What is Goodbye?

writ­ten by Nik­ki Grimes
illus­trat­ed by Raul Colón
Hype­r­i­on Books for Chil­dren, 2004

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What is Goodbye?

From the Book

Why? Jesse

Why did Jaron have to die?
I asked till my lips burned dry.
Mom­my sighed and shook her head.
“God scoops up the good,” she said.
Then, from now on, I won’t be.
Hear that God? Don’t come for me.

Why? Jer­i­lyn

Why give God
a bad name?
Why not blame
the moon,
if you must pre­tend
to have an answer?
We both know sense
is like shad­ow.
Chase it till you sweat,
and all you’ll get
is a hand­ful
of noth­ing.
Besides, what dif­fer­ence
does it make?
Just con­cen­trate
on breath­ing.

from What is Good­bye?
© 2004 by Nik­ki Grimes

Lis­ten to Nik­ki Grimes read “Night Noise” from What is Good­bye?:

Awards and Recognition

  • BALA Notable Book 2004
  • Bank Street Col­lege of Edu­ca­tion Best Chil­dren’s Books of the Year
  • Capi­tol Choices
  • CCBC Best Choic­es 2005
  • Chica­go Library Best of the Best Books for Kids
  • NCTE Notable Book 2005 (Chil­dren’s Lit­er­a­ture Assembly)
  • New York Pub­lic Library 100 Books for Read­ing and Sharing
  • Notable Chil­dren’s Books in the Lan­guage Arts
  • Par­ents’ Choice Sil­ver Hon­or Award 2004
  • School Library Jour­nal Best Books 2004



  Insight­ful­ly and con­cise­ly, Grimes (Bronx Mas­quer­ade) traces the stages of grief and heal­ing, through the 26 paired poems of two sib­lings mourn­ing their old­er broth­er, Jaron.Jesse, “too young” to go to the funer­al, express­es loss in raw terms; his poems always lead the pairings.His sis­ter, Jer­i­lyn, is old­er than Jesse, but younger than Jaron, she tends to hide her hurt.Anyone who has expe­ri­enced loss will rec­og­nize the gamut of emo­tions Grimes lays out here. Jesse express­es that momen­tary for­get­ful­ness when he first wakes in “The Day After.”“Saturday is here at last./ Time for soccer!What a blast” and sev­er­al lines lat­er, his real­iza­tion, “Do I have to mow the lawn?/It’s not my turn.Oh.It’s—… In the excel­lent jux­ta­po­si­tion for “His Name,” Jesse uses a flur­ry of words, while Jer­i­lyn con­trasts the mean­ing of Jaron’s name (“to sing”) with the silence since he’s been gone… Both sib­lings observe the changes in their home, and when the fam­i­ly begins to come togeth­er again, read­ers who grieve will feel that they can recov­er, too.” (Pub­lish­ers Week­ly, starred review)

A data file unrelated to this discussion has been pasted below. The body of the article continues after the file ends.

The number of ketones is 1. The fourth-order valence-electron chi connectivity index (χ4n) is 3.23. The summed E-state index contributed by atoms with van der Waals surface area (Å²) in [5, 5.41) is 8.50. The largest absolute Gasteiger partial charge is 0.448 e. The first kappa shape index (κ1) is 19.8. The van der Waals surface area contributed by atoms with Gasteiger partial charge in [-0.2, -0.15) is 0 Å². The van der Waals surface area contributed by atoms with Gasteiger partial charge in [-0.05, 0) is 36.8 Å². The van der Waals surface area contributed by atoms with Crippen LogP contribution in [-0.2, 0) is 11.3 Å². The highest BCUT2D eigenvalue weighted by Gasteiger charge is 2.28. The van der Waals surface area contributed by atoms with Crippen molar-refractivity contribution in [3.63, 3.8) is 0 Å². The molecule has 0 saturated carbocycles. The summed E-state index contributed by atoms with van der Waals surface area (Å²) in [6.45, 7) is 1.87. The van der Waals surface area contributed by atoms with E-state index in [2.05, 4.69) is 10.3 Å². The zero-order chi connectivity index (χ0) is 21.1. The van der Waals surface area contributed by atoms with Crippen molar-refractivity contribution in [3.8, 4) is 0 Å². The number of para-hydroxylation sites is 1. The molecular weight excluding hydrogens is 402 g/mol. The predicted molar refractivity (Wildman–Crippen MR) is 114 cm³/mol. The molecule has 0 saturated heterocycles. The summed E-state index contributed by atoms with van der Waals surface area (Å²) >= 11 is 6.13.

Peo­ple of all ages have long turned to poet­ry as a way to express pro­found emo­tions of grief. Award-win­ning author Nik­ki Grimes, who lost her father when she was 15, calls upon those mem­o­ries in her new book for chil­dren and teens.What Is Good­bye? is a sto­ry in poems, ele­gant­ly designed and beau­ti­ful­ly illus­trat­ed by Raul Colón. The poems are nar­rat­ed in two voic­es, from the points of view of a broth­er and sis­ter whose old­er broth­er has sud­den­ly died.The poems take the read­er through the famil­iar painful process we all expe­ri­ence when a loved one dies.There are poems titled “The Next Day,” The Funer­al,” and “The Awful After.“As time pass­es, Jesse and Jer­i­lyn recount their reac­tions to the “First Day Back,” the changed fam­i­ly dynam­ics at din­ner­time and their anger at Jaron for leaving.By the end of the sto­ry, an entire year has passed.As the chil­dren pose with their par­ents for a new fam­i­ly pho­to­graph, they have begun to feel that even though one piece will always be miss­ing, their fam­i­ly is nev­er­the­less whole once again.Together Grimes and Colón have cre­at­ed a love­ly and poignant book that is sure to be embraced by read­ers of all ages.” (Book­page)

Grimes novel­la in verse is a prime exam­ple of how poet­ry and sto­ry can be com­bined to extend one another.When their broth­er dies, Jer­i­lyn and Jesse cope with the anger, con­fu­sion, and the silence that grief brings to their fam­i­ly. Jesse’s rhyming verse faces his old­er sis­ter’s free-verse com­ments on her expe­ri­ences. When Jesse hits a home run in a league game soon after his broth­er’s death, he glows, “I took off around the field,/legs pump­ing like lightning/I slid into home plate clean./Man, I’m so cool,/I’m frightening!/…What am I sup­posed to do,/spend each minute crying?/I wish I could please you, Mom,/but I’m so sick of trying.“Jerilyn mus­es, “It’s his right to smile,/isn’t it?/ To be delirious?/So what if I don’t understand?/This ghost town,/draped in shadow,/is des­per­ate for/a few more watts of light.” Grimes han­dles these two voic­es flu­ent­ly and lucid­ly, shap­ing her char­ac­ters through her form. Colón’s paint­ings in mut­ed col­ors com­bine imag­ism with real­ism to cre­ate an emo­tion­al dream­scape on near­ly every page. The clean design com­bined with the book’s short, easy pace and small size give read­ers a com­fort­able place from which to lis­ten to the char­ac­ters as they make their way from “Get­ting the News” to“Anniversary,” and final­ly “Ordi­nary Days.“The book clos­es with a poem in two voic­es, and Jesse and Jer­i­lyn come togeth­er for a new fam­i­ly pho­to­graph. “Smile!” — and read­ers will. Fans of Vera B. William’s Amber Was Brave, Essie Was Smart (Green­wil­low, 2001) will appre­ci­ate this pow­er­ful title. (Nina Lind­say, Oak­land Pub­lic Library,CA, School Library Jour­nal, June 2004)

Find this book at your favorite library or used bookseller.